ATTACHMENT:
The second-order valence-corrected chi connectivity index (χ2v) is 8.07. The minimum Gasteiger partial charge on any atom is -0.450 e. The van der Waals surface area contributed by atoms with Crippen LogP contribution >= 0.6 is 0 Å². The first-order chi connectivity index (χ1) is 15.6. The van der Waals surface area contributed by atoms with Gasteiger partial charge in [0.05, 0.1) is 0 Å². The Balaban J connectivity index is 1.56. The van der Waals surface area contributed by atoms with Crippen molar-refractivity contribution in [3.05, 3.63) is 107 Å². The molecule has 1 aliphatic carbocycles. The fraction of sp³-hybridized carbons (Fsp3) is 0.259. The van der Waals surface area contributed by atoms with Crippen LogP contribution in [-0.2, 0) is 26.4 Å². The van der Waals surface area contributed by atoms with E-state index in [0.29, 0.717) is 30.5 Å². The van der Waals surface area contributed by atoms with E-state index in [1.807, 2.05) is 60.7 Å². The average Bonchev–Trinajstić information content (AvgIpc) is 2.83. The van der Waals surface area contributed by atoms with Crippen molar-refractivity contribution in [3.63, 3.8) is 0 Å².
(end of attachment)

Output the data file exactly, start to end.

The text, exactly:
The second-order valence-corrected chi connectivity index (χ2v) is 8.07. The minimum Gasteiger partial charge on any atom is -0.450 e. The van der Waals surface area contributed by atoms with Crippen LogP contribution >= 0.6 is 0 Å². The first-order chi connectivity index (χ1) is 15.6. The van der Waals surface area contributed by atoms with Gasteiger partial charge in [0.05, 0.1) is 0 Å². The Balaban J connectivity index is 1.56. The van der Waals surface area contributed by atoms with Crippen molar-refractivity contribution in [3.05, 3.63) is 107 Å². The molecule has 1 aliphatic carbocycles. The fraction of sp³-hybridized carbons (Fsp3) is 0.259. The van der Waals surface area contributed by atoms with Crippen LogP contribution in [-0.2, 0) is 26.4 Å². The van der Waals surface area contributed by atoms with E-state index in [0.29, 0.717) is 30.5 Å². The van der Waals surface area contributed by atoms with E-state index in [1.807, 2.05) is 60.7 Å². The average Bonchev–Trinajstić information content (AvgIpc) is 2.83. The van der Waals surface area contributed by atoms with Crippen molar-refractivity contribution in [3.63, 3.8) is 0 Å².